Ruttura & Sons Construction Company, Inc., Proto Construction & Development Corp., First Women's Fire Systems Corp., and Morrell Brown Corporation appeal from an order of the Supreme Court, New York County (Herman Cahn, J.), entered July 25, 2008, which denied their motions for summary judgment dismissing the third-party and second third-party complaints.
The opinion of the court was delivered by: Nardelli, J.
Published by New York State Law Reporting Bureau pursuant to Judiciary Law § 431.
This opinion is uncorrected and subject to revision before publication in the Official Reports.
Luis A. Gonzalez, P.J., Eugene Nardelli, James M. Catterson, Karla Moskowitz, Dianne T. Renwick, JJ.
601404/04, 5910810/04, 590431/05
The issue presented concerns the applicability of the volunteer doctrine when an insurer settles a claim against its insured, and seeks to proceed as subrogee against other parties who also allegedly bear responsibility for the underlying loss.
In August of 1998, plaintiff NYP Holdings, Inc. retained defendant McClier Corporation, a professional architectural firm, to provide certain design services related to the construction of a new printing plant in the Bronx. McClier thereupon produced a design for the contemplated premises, after which it hired various subcontractors, including the various third-party defendants, to perform the actual physical construction. NYP subsequently became dissatisfied with the quality of the work done on the project, and commenced this lawsuit, asserting causes of action for professional errors and omissions, malpractice, fraud, overbilling, delay damages and construction defects.
After being served, McClier instituted third-party actions against various entities, including appellants Ruttura & Sons Construction Company, Inc., Proto Construction & Development, First Women's Fire Systems Corp. and Morrell Brown Corporation (collectively referred to as Ruttura or appellants), who were involved in some phase of the construction. The third-party complaints advanced claims predicated upon contractual and common-law indemnification, negligence, strict liability and breach of contract. The claims asserted by plaintiff aggregated over $100,000,000. During the course of the litigation, McClier settled its dispute with NYP by a payment in the total amount of $23,900,000. McClier paid $750,000, which constituted the aggregate of its deductible along with the balance on its self-insured retention. The remainder of the settlement, $23,150,000, was paid by McClier's insurer, Lloyd's of London. The settlement did not apportion damages between design defects, for which McClier would be responsible, and construction defects, for which the third-party defendants would be responsible.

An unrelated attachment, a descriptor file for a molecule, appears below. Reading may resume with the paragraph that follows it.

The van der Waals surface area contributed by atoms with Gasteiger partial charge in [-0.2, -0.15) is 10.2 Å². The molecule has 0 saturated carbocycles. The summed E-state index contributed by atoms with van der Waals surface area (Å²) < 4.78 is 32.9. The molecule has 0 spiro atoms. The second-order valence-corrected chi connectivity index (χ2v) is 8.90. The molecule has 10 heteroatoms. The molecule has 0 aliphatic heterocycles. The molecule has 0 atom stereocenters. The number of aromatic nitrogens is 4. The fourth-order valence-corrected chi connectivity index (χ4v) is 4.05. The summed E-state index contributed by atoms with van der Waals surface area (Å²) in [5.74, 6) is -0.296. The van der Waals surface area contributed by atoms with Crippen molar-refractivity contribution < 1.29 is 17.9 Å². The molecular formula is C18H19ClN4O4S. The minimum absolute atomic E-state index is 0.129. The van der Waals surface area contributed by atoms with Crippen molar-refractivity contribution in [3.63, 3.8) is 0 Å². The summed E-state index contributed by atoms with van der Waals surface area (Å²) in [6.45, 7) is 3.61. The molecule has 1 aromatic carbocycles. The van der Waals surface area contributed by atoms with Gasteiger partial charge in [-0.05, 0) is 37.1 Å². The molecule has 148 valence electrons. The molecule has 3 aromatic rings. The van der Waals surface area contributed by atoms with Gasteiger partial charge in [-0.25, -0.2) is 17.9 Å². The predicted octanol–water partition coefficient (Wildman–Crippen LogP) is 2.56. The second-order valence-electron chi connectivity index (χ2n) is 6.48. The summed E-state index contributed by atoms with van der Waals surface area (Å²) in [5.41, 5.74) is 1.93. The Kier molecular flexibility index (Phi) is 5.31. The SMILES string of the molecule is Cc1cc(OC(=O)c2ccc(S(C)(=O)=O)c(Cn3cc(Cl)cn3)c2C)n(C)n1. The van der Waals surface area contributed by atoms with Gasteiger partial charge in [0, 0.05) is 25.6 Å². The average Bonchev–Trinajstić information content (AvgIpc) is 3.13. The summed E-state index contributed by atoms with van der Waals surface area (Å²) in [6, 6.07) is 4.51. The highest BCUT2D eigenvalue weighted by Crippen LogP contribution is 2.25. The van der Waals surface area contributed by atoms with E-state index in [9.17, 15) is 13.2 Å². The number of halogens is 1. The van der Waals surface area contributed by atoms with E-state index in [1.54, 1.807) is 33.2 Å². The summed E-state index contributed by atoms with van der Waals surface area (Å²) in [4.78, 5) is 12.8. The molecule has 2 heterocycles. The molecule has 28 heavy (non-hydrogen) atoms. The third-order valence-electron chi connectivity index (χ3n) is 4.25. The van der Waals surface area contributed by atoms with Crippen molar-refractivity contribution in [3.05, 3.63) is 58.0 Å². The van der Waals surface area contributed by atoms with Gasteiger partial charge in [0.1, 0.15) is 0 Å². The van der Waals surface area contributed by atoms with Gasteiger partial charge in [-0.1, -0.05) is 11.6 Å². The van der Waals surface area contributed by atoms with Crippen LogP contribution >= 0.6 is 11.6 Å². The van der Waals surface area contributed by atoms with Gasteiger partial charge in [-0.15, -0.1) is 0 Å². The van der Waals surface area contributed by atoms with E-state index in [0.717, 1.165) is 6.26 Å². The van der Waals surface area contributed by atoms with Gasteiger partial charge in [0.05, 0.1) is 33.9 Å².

The Lloyd's policy provided coverage for professional liability for architects and engineers, but not for construction work. As a result of its settlement payment, Lloyd's became subrogated to McClier's claims, although McClier remains the nominal party. McClier seeks indemnification for the sums paid to NYP in settlement of the main lawsuit. The Ruttura entities moved for summary judgment against McClier, arguing that Lloyd's was a volunteer whose payment to NYP was outside of its contractual responsibility and, thus, the settlement could not form the basis for a subrogation claim. McClier opposed the motion on the ground that the law of California, the domicile of McClier's parent company, to which the policy was issued, is controlling, and that under California law Lloyd's was not a volunteer when it made the payment. Therefore, McClier claimed, it would be entitled to pursue its subrogation claim.
The motion court found that New York law governed the dispute since McClier had an office in Manhattan, and that New York, which does preclude claims by volunteers, was the state where the risk was located.
Although the court found that the Ruttura entities had met their burden, as the moving party, of establishing that Lloyd's paid the settlement amount when there was no obligation for Lloyd's to do so, it ultimately concluded that McClier had come forward with evidence that by virtue of the settlement payment, Lloyd's avoided exposure for significantly greater damages in the main action. The court also observed that it was not clear what percentage of the potential damages could be attributable to design errors and what percentage was attributable to construction defects.
The court reasoned that there was thus a question of fact as to Lloyd's status as a volunteer, and denied the motion for summary judgment. It specifically stated:
"The argument that a settling insurer is a volunteer' and thus barred from making a subrogation claim should not be used without careful consideration. Its widespread use would discourage settlement, and might well require a separate action within an action' on the issue of the insurer's liability whenever it is raised."
The third-party defendants have appealed, arguing that there are no issues of fact, and that Lloyd's has not shown that it paid ...